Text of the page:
Faculty at Seminole State College of Florida hope to “green” technical students’ skills and expand non-science majors’ knowledge of environmental science in ways that pique their interest in STEM careers.
The mechanism to accomplish both tasks is a new 18-credit, six-course Sustainable Engineering Certificate. The certificate is the centerpiece of EMERGE-Establishing a Means for Effective Renewable/Green Energy, a project that recently received an Advanced Technological Education grant from the National Science Foundation.
Principal Investigator Jason Gaschel hopes the certificate program, which begins in Fall 2015, will help graduates differentiate themselves when they look for jobs and provide a framework for his college and others to add environmental sustainability content throughout their programs.
Gaschel, interim associate dean of the Center for Engineering and Design at Seminole State, has taught about hybrid vehicle technologies and is interested in alternative fuels for autos and homes. For several years he and his colleagues have discussed the possibility of creating a program for alternative energy technicians.
However, their conversations with employers did not find a strong demand for technicians who focus exclusively on hybrid vehicles in automotive technology or alternative energy sources in construction technology.
“Green jobs are out there, but in emerging areas I do not see the data for alternative energy technicians,” Gaschel said, explaining that employers want technicians with “green” knowledge woven into their technical skills.
New Certificate Offers Flexibility Across Disciplines
So he and his colleagues created the cross-disciplinary certificate. Prior to receiving the $900,000 ATE grant from the National Science Foundation in March 2015, Seminole State College obtained state approval for the certificate and began pilot tests of Sustainability in the Built Environment, the first of the six new courses.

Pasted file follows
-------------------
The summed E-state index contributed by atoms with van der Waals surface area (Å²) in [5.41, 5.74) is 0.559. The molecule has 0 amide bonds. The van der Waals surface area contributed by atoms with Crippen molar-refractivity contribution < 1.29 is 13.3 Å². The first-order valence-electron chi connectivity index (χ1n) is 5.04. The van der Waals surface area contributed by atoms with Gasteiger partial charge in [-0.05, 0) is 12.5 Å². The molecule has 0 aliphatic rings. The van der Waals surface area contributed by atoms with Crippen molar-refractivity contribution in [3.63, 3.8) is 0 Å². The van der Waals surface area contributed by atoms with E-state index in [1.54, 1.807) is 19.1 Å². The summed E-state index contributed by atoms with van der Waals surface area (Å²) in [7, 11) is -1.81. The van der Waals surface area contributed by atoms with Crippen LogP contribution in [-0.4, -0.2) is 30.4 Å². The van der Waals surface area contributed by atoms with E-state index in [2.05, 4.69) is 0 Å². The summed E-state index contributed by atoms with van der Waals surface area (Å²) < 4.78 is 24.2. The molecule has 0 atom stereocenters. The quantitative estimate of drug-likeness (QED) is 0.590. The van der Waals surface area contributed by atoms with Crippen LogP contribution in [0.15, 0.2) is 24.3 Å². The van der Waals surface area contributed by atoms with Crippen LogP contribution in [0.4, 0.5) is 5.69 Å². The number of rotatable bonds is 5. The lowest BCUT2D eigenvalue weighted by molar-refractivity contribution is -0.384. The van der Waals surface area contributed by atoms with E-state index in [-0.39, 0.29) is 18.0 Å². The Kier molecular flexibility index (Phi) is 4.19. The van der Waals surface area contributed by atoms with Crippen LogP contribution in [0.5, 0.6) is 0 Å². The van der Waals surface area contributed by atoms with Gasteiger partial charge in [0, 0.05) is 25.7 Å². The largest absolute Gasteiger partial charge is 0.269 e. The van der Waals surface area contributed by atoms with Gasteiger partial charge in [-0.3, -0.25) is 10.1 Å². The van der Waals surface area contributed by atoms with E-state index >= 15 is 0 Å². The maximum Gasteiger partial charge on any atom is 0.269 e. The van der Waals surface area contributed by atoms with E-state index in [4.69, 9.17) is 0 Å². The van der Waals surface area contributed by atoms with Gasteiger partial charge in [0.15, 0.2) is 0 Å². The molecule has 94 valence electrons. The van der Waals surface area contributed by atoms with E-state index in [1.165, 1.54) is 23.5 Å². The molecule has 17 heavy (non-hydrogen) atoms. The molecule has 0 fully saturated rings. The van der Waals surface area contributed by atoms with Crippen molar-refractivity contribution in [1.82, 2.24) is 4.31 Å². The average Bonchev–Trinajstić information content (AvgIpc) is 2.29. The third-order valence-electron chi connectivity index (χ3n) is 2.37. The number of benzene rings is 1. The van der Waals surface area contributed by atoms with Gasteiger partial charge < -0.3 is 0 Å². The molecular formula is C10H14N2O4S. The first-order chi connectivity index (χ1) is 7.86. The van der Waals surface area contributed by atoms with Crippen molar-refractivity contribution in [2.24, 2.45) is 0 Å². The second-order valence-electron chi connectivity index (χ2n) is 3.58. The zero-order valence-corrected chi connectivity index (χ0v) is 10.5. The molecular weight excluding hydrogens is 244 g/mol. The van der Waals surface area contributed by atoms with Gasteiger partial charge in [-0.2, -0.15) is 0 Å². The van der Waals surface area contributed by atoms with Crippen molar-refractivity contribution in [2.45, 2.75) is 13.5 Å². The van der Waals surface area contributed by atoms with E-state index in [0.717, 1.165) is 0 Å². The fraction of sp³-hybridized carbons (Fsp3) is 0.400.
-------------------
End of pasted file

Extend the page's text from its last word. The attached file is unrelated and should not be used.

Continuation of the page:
The certificate sequence of three core courses and three electives will be flexible enough to supplement students' studies in engineering, solar, construction, environmental science, and automotive technology programs.
The core courses are: Sustainability in the Built Environment; Alternative Energy Policy; and Alternative Energy Sources.
The 10 elective courses from which students may choose range from Fundamentals of AC/DC Electricity to Studies in Engineering Technology, and Introduction to Solar Energy.
Gaschel hopes the Sustainable Engineering Certificate will be “resumé differentiating” rather than pigeon-holing for graduates.
Because the courses will also be open to non-science majors and dual-enrolled high school students, Gaschel and his colleagues hope they will provide a gateway to STEM careers for these populations.
At minimum he expects the courses will make the students “better global citizens, more aware of the issues of the day concerning energy, pollution, and sustainability.”
New EMERGE Project Builds on ATE Support of Dual Enrollment Program
The EMERGE project builds on what Seminole faculty learned with the college's first ATE project, Career Pathways in Construction, Architectural Engineering, and Design Technology.
It began in 2012 and led to the dual enrollment of 450 students at Lyman High School's Institute for Engineering, a magnet high school. The new grant will expand the college's dual enrollment outreach to a new alternative energy magnet school.
As this grant wraps up, Gaschel is preparing a report of best practices for developing effective dual enrollment programs. "Listening to your partner," is his number one best practice.
The Career Pathways project also includes a week-long summer workshop on Seminole's campus that is open to all high school students in the region. This year's workshop focuses on alternative energy.
A video highlighting the high school students' work on quad copter drones during the 2014 campus workshop is at https://www.seminolestate.edu/nsf-ate